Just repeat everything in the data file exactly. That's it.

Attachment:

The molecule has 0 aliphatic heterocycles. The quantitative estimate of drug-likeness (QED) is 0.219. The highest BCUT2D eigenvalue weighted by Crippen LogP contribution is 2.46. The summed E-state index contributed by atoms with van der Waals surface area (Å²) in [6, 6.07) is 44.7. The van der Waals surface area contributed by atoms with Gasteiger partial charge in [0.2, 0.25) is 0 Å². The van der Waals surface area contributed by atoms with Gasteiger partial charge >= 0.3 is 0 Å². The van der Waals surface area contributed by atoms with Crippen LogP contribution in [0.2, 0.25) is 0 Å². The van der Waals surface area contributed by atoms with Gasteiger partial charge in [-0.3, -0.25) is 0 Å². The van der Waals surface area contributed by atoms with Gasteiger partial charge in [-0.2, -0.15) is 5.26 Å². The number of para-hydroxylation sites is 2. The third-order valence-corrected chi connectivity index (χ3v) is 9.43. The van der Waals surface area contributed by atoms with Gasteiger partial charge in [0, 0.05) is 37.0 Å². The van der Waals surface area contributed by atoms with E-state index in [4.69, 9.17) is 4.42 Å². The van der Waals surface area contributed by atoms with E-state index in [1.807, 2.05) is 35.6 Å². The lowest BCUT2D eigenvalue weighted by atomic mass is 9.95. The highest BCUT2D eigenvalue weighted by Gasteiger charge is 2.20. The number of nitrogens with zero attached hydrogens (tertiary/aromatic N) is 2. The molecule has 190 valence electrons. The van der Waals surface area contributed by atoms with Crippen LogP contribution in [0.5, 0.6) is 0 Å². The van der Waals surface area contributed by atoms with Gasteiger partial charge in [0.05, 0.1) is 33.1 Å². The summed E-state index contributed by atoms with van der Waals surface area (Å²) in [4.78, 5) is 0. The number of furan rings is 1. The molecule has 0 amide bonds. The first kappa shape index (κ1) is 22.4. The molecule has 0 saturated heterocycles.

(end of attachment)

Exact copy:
The molecule has 0 aliphatic heterocycles. The quantitative estimate of drug-likeness (QED) is 0.219. The highest BCUT2D eigenvalue weighted by Crippen LogP contribution is 2.46. The summed E-state index contributed by atoms with van der Waals surface area (Å²) in [6, 6.07) is 44.7. The van der Waals surface area contributed by atoms with Gasteiger partial charge in [0.2, 0.25) is 0 Å². The van der Waals surface area contributed by atoms with Gasteiger partial charge >= 0.3 is 0 Å². The van der Waals surface area contributed by atoms with Crippen LogP contribution in [0.2, 0.25) is 0 Å². The van der Waals surface area contributed by atoms with Gasteiger partial charge in [-0.3, -0.25) is 0 Å². The van der Waals surface area contributed by atoms with Gasteiger partial charge in [-0.2, -0.15) is 5.26 Å². The number of para-hydroxylation sites is 2. The third-order valence-corrected chi connectivity index (χ3v) is 9.43. The van der Waals surface area contributed by atoms with Gasteiger partial charge in [0, 0.05) is 37.0 Å². The van der Waals surface area contributed by atoms with E-state index in [4.69, 9.17) is 4.42 Å². The van der Waals surface area contributed by atoms with E-state index in [1.807, 2.05) is 35.6 Å². The lowest BCUT2D eigenvalue weighted by atomic mass is 9.95. The highest BCUT2D eigenvalue weighted by Gasteiger charge is 2.20. The number of nitrogens with zero attached hydrogens (tertiary/aromatic N) is 2. The molecule has 190 valence electrons. The van der Waals surface area contributed by atoms with Crippen LogP contribution in [0.5, 0.6) is 0 Å². The van der Waals surface area contributed by atoms with Gasteiger partial charge in [0.05, 0.1) is 33.1 Å². The summed E-state index contributed by atoms with van der Waals surface area (Å²) in [4.78, 5) is 0. The number of furan rings is 1. The molecule has 0 amide bonds. The first kappa shape index (κ1) is 22.4. The molecule has 0 saturated heterocycles.